By 1640 Lichfield corporation owned 15 a. of inclosed land called the Beenes, later part of an estate known as BEANS FARM. (fn. 114) In 1718 the tenant, Rowland Turner, who had already built a barn on the land, agreed to construct a farmhouse. (fn. 115) The farm, which covered nearly 26 a. in 1776, was sold in 1876 to George Fox of Elmhurst Hall. (fn. 116) The farmhouse still existed in 1848 (fn. 117) but no longer survives.
FULLBROOK FARM in Elmhurst centres on an estate of 67 a. devised by Richard Walker (d. 1547) to Lichfield corporation to provide an income for the city's grammar school, of which Walker had been master. (fn. 118) By 1776 the corporation had added a further 35 a., of which 11 a. lay in King's Bromley. (fn. 119) In 1876 it sold the farm, then 94 a., to George Fox of Elmhurst Hall. (fn. 120) Enlarged by Fox to 185 a., it remained part of the Elmhurst Hall estate until the early 1920s. In 1962 it was bought by the tenant, Frank Baskerville (d. 1975), whose widow Mary remained the owner in 1987, when Fullbrook Farm was occupied by her son Edward. (fn. 121) The brick farmhouse was built c. 1835 and was later extended. (fn. 122)
In 1502 Sir Humphrey Stanley of Pipe Hall in Burntwood gave land in Elmhurst to Thomas Milley, archdeacon of Coventry. In 1504 Milley made it part of the endowment of an almshouse for poor women in Beacon Street, Lichfield, later known as Dr. Milley's hospital. (fn. 123) There was probably a farmhouse there in the mid 17th century. (fn. 124) In 1808–9 the farm consisted of a house and c. 68 a. (fn. 125) and by 1830 was known as HUNT'S FARM, probably from a member of the family of Thomas Hunt, who was living in the Tewnals Lane area in 1760. (fn. 126) In 1920 the almshouse sold the farm to W. Hollinshead. (fn. 127) In 1932 he sold it to George Sandways, who sold it in 1935 to the tenant William Baskerville. Mr. Baskerville and his family still owned the farm in 1987. (fn. 128) The present brick farmhouse dates from the early 19th century.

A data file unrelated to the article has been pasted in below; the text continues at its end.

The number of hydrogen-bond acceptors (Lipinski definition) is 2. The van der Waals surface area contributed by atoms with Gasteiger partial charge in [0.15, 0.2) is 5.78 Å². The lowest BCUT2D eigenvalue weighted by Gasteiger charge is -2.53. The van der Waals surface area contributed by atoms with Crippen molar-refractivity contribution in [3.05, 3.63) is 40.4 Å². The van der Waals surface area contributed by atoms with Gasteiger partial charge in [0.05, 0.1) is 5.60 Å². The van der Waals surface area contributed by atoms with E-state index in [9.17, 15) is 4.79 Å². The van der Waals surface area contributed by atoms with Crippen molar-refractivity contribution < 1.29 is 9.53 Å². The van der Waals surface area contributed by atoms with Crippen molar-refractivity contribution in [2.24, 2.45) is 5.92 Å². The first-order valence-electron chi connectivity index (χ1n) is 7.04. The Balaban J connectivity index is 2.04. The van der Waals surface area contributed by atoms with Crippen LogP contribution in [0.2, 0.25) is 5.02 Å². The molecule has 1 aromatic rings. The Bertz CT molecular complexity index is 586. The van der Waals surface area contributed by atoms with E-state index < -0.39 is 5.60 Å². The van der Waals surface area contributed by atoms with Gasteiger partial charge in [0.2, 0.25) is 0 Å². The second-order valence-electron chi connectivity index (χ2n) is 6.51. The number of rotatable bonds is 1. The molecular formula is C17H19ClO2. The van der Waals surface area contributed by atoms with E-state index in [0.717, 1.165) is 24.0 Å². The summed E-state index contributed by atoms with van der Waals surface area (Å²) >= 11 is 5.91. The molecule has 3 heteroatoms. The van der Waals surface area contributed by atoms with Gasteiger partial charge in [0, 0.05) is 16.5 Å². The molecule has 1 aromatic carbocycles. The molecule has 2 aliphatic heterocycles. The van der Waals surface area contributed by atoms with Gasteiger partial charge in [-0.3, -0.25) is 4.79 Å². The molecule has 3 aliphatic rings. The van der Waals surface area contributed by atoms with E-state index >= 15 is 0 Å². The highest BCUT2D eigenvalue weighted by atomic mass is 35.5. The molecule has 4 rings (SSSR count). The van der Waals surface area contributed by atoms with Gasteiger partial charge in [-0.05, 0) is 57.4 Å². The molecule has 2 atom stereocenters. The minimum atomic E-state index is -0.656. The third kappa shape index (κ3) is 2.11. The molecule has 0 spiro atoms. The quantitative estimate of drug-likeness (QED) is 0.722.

In 1259 the executors of Ralph of Lacock, subdean of Lichfield, gave land in Stychbrook and Elmhurst to St. John the Baptist's hospital in Lichfield for the maintenance of a chantry for Lacock. (fn. 129) The estate was known as Stychbrook Grange in the 15th century. (fn. 130) In the later 16th century it was 140 a. in extent, being held by Hugh Hill in 1555–6 and Richard Hill in 1575. (fn. 131) William Hill was living there in 1641, and in 1652 a lease was made to Zachary Hill and Thomas Whitby. (fn. 132) Zachary died in 1656, leaving a son Zachary. (fn. 133) In 1692 the lease of what was then called LEA GRANGE otherwise Stychbrook Grange was renewed for the same or another Zachary (d. 1714) and Thomas's widow Robinah. (fn. 134) In 1723 the house and 105 a. were occupied by a Mr. Whitby; a further 52 a. was held by Zachary's widow. (fn. 135) St. John's hospital sold the house and 68 a. in 1921 to the executors of the former tenant, John Scarrat. (fn. 136) The farm remained in the Scarrat family until 1965, when it was bought by Ernest Bradbury (d. 1973). His daughters Mrs. Lisa Teal and Mrs. Susan Toon were the owners in 1987. (fn. 137)
The name Stychbrook Grange in the 15th century suggests the existence of a house. In 1666 a house there was assessed for tax on 6 hearths, the two lessees (Zachary Hill's widow and Thomas Whitby) being answerable for 3 hearths each. (fn. 138) In 1723 the house comprised a square block with a long range to the east. (fn. 139) The main block was rebuilt in the early 19th century. (fn. 140) The house was originally of three storeys, but the upper storey was removed in the later 1960s when the house was extensively altered. (fn. 141) The long range was also rebuilt in the early 19th century as a low two-storeyed range incorporating much re-used material.